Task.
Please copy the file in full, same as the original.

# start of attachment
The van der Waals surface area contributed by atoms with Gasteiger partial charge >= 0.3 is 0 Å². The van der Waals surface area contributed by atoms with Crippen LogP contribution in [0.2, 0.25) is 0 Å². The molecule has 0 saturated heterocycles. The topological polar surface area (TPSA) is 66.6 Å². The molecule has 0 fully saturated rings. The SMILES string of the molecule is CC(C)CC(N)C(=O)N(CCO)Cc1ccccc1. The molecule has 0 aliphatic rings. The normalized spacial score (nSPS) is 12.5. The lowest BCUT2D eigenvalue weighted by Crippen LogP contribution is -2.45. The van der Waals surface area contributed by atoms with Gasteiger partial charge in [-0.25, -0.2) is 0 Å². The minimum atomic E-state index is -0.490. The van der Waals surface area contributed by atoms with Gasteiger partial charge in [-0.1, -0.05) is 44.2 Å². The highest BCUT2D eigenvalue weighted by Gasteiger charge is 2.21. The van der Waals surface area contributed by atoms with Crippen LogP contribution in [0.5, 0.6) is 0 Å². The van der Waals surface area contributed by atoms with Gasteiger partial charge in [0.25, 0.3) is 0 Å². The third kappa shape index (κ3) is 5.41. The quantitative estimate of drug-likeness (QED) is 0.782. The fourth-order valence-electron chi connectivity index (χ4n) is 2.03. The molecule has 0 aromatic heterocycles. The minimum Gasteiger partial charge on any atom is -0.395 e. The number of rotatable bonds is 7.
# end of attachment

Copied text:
The van der Waals surface area contributed by atoms with Gasteiger partial charge >= 0.3 is 0 Å². The van der Waals surface area contributed by atoms with Crippen LogP contribution in [0.2, 0.25) is 0 Å². The molecule has 0 saturated heterocycles. The topological polar surface area (TPSA) is 66.6 Å². The molecule has 0 fully saturated rings. The SMILES string of the molecule is CC(C)CC(N)C(=O)N(CCO)Cc1ccccc1. The molecule has 0 aliphatic rings. The normalized spacial score (nSPS) is 12.5. The lowest BCUT2D eigenvalue weighted by Crippen LogP contribution is -2.45. The van der Waals surface area contributed by atoms with Gasteiger partial charge in [-0.25, -0.2) is 0 Å². The minimum atomic E-state index is -0.490. The van der Waals surface area contributed by atoms with Gasteiger partial charge in [-0.1, -0.05) is 44.2 Å². The highest BCUT2D eigenvalue weighted by Gasteiger charge is 2.21. The van der Waals surface area contributed by atoms with Crippen LogP contribution in [0.5, 0.6) is 0 Å². The van der Waals surface area contributed by atoms with Gasteiger partial charge in [0.25, 0.3) is 0 Å². The third kappa shape index (κ3) is 5.41. The quantitative estimate of drug-likeness (QED) is 0.782. The fourth-order valence-electron chi connectivity index (χ4n) is 2.03. The molecule has 0 aromatic heterocycles. The minimum Gasteiger partial charge on any atom is -0.395 e. The number of rotatable bonds is 7.